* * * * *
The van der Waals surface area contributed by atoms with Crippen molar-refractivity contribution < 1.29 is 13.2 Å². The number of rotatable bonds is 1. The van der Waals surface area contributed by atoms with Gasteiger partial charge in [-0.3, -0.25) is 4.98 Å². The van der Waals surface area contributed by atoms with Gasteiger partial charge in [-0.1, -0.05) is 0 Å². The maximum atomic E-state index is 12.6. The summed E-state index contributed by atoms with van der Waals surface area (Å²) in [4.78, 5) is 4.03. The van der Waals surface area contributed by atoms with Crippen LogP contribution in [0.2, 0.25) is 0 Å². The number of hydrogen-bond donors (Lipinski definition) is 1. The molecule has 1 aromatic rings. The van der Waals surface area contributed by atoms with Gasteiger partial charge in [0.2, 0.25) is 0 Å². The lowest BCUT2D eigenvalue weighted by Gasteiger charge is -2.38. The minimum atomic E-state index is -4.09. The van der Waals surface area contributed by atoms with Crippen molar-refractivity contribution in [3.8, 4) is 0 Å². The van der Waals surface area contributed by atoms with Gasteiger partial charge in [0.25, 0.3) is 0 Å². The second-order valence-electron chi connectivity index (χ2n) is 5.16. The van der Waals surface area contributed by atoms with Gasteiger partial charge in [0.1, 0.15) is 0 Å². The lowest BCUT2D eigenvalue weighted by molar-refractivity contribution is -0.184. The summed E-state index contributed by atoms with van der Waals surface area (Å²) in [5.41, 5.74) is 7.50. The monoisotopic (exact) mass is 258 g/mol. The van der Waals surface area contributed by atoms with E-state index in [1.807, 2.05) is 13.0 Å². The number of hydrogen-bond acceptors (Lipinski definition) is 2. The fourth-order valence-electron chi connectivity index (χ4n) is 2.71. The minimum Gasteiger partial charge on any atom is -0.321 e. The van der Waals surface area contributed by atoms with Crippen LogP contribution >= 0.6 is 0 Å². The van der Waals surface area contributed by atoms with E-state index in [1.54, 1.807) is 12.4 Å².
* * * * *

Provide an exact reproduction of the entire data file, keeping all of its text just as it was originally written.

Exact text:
The van der Waals surface area contributed by atoms with Crippen molar-refractivity contribution < 1.29 is 13.2 Å². The number of rotatable bonds is 1. The van der Waals surface area contributed by atoms with Gasteiger partial charge in [-0.3, -0.25) is 4.98 Å². The van der Waals surface area contributed by atoms with Gasteiger partial charge in [-0.1, -0.05) is 0 Å². The maximum atomic E-state index is 12.6. The summed E-state index contributed by atoms with van der Waals surface area (Å²) in [4.78, 5) is 4.03. The van der Waals surface area contributed by atoms with Crippen LogP contribution in [0.2, 0.25) is 0 Å². The number of hydrogen-bond donors (Lipinski definition) is 1. The molecule has 1 aromatic rings. The van der Waals surface area contributed by atoms with Gasteiger partial charge in [0.2, 0.25) is 0 Å². The lowest BCUT2D eigenvalue weighted by Gasteiger charge is -2.38. The minimum atomic E-state index is -4.09. The van der Waals surface area contributed by atoms with Crippen molar-refractivity contribution in [3.8, 4) is 0 Å². The van der Waals surface area contributed by atoms with Gasteiger partial charge in [0.25, 0.3) is 0 Å². The second-order valence-electron chi connectivity index (χ2n) is 5.16. The van der Waals surface area contributed by atoms with Gasteiger partial charge in [0.1, 0.15) is 0 Å². The lowest BCUT2D eigenvalue weighted by molar-refractivity contribution is -0.184. The summed E-state index contributed by atoms with van der Waals surface area (Å²) in [5.41, 5.74) is 7.50. The monoisotopic (exact) mass is 258 g/mol. The van der Waals surface area contributed by atoms with E-state index in [1.807, 2.05) is 13.0 Å². The number of hydrogen-bond acceptors (Lipinski definition) is 2. The fourth-order valence-electron chi connectivity index (χ4n) is 2.71. The minimum Gasteiger partial charge on any atom is -0.321 e. The van der Waals surface area contributed by atoms with Crippen LogP contribution >= 0.6 is 0 Å². The van der Waals surface area contributed by atoms with E-state index in [1.54, 1.807) is 12.4 Å².